From Wikipedia Article:
Wilhelm Meister's Apprenticeship (German: Wilhelm Meisters Lehrjahre) is the second novel by Johann Wolfgang von Goethe, published in 1795-96. While his first novel, The Sorrows of Young Werther, featured a hero driven to suicide by despair, the eponymous hero of this novel undergoes a journey of self-realization. The story centers upon Wilhelm's attempt to escape what he views as the empty life of a bourgeois businessman. After a failed romance with the theater, Wilhelm commits himself to the mysterious Tower Society composed of enlightened aristocrats.
Further books patterned after this novel have been called Bildungsromane ("novels of formation"), despite the fact that Wilhelm's "Bildung" ("education", or "formation of character") is ironized by the narrator at many points.
The impact of Apprenticeship on European literature is great. Romantic critic and theorist Friedrich Schlegel judged this novel to be of comparable importance for its age as the French Revolution and the philosophy of Johann Gottlieb Fichte.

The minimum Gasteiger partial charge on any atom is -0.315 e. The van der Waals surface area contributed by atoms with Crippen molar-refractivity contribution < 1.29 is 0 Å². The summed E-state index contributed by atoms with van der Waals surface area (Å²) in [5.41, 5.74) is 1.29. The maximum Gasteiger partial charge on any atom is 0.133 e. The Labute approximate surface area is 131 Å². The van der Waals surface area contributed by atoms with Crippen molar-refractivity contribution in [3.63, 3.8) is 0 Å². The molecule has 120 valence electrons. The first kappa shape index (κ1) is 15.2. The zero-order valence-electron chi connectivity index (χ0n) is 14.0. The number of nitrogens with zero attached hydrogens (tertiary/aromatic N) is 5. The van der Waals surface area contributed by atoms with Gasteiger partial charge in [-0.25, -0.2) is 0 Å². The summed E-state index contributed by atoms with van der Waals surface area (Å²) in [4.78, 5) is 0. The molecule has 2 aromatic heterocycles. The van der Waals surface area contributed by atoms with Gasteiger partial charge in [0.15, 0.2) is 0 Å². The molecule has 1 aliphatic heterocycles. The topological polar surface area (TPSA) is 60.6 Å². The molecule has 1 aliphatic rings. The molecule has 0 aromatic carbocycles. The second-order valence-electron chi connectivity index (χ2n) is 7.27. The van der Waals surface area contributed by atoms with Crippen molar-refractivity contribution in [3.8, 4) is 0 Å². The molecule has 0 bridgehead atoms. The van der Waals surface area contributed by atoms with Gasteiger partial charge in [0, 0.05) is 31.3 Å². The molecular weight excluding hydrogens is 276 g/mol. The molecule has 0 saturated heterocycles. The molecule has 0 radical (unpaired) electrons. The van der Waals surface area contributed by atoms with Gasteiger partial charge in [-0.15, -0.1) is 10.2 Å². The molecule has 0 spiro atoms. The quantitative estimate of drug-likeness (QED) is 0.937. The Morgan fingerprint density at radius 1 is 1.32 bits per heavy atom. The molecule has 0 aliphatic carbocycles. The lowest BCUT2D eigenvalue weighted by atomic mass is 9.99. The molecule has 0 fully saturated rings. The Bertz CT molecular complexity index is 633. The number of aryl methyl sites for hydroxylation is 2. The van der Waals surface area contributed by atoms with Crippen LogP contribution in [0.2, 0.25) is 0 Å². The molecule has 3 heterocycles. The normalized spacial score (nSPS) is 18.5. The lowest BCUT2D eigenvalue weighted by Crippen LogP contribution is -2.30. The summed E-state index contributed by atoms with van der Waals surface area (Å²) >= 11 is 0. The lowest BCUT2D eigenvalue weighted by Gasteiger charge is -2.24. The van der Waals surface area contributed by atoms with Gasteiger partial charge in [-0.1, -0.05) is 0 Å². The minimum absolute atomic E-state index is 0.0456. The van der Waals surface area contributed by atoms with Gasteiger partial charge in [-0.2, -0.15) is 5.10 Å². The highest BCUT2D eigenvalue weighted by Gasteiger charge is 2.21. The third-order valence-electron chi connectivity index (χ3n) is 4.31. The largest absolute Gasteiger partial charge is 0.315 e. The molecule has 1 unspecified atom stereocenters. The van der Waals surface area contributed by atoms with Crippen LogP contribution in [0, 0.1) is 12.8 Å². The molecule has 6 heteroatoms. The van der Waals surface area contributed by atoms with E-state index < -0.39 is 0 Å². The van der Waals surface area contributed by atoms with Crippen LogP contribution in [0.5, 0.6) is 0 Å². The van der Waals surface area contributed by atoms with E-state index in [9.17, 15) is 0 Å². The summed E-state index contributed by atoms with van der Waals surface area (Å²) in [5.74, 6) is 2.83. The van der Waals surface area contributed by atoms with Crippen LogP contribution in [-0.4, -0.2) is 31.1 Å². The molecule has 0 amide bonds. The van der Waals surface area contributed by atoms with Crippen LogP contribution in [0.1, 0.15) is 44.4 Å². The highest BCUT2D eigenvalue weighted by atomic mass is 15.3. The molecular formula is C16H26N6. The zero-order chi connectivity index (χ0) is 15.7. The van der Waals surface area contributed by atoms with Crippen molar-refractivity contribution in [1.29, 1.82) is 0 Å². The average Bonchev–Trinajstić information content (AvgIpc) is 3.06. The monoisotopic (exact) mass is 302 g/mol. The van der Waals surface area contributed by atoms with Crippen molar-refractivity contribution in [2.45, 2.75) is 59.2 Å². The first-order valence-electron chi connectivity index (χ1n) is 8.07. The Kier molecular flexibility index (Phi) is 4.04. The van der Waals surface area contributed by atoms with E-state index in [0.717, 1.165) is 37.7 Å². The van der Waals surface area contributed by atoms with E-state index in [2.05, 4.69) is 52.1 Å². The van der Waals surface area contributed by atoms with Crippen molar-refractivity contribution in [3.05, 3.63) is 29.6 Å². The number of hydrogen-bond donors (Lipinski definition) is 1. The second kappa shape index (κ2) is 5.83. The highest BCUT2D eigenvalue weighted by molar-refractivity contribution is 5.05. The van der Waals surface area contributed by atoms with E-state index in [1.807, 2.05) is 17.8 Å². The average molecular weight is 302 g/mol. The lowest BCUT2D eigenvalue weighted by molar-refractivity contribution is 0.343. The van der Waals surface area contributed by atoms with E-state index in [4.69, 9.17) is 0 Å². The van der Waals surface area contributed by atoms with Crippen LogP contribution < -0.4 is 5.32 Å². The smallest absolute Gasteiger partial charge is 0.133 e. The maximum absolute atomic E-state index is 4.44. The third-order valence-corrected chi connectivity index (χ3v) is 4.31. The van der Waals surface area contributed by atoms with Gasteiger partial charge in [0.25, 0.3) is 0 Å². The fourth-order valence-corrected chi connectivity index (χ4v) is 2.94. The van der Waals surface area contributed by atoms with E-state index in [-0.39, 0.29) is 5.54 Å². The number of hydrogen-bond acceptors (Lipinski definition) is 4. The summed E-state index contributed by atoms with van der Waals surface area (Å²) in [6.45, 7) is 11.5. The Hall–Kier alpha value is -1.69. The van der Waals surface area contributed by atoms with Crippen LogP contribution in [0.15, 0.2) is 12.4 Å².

I saw this at the Fiction Shelf of the Harvard Classics at Bartebly.com, and I just couldn't resist the urge to format and upload. I sincerely hope I didn't mangle the text too badly trying to extract it from Bartebly.com's death grip, since it is one of my favorite novels.
Please, please PM me if you find any faults or omissions.
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